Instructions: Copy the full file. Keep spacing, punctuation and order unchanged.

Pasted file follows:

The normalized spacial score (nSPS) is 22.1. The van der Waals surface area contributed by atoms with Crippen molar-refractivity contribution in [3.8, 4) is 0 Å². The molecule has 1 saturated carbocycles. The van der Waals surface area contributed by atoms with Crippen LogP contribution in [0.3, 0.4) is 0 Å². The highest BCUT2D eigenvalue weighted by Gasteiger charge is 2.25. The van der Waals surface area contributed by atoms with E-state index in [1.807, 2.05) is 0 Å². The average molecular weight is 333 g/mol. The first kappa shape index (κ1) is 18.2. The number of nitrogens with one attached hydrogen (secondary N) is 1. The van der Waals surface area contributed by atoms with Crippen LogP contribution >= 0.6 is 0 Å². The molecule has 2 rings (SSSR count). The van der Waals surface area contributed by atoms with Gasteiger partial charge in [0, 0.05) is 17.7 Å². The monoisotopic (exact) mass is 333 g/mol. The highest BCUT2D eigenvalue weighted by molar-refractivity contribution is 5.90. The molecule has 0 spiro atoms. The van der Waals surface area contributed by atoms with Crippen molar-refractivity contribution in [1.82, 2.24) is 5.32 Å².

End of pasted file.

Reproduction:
The normalized spacial score (nSPS) is 22.1. The van der Waals surface area contributed by atoms with Crippen molar-refractivity contribution in [3.8, 4) is 0 Å². The molecule has 1 saturated carbocycles. The van der Waals surface area contributed by atoms with Crippen LogP contribution in [0.3, 0.4) is 0 Å². The highest BCUT2D eigenvalue weighted by Gasteiger charge is 2.25. The van der Waals surface area contributed by atoms with E-state index in [1.807, 2.05) is 0 Å². The average molecular weight is 333 g/mol. The first kappa shape index (κ1) is 18.2. The number of nitrogens with one attached hydrogen (secondary N) is 1. The van der Waals surface area contributed by atoms with Crippen LogP contribution >= 0.6 is 0 Å². The molecule has 2 rings (SSSR count). The van der Waals surface area contributed by atoms with Gasteiger partial charge in [0, 0.05) is 17.7 Å². The monoisotopic (exact) mass is 333 g/mol. The highest BCUT2D eigenvalue weighted by molar-refractivity contribution is 5.90. The molecule has 0 spiro atoms. The van der Waals surface area contributed by atoms with Crippen molar-refractivity contribution in [1.82, 2.24) is 5.32 Å².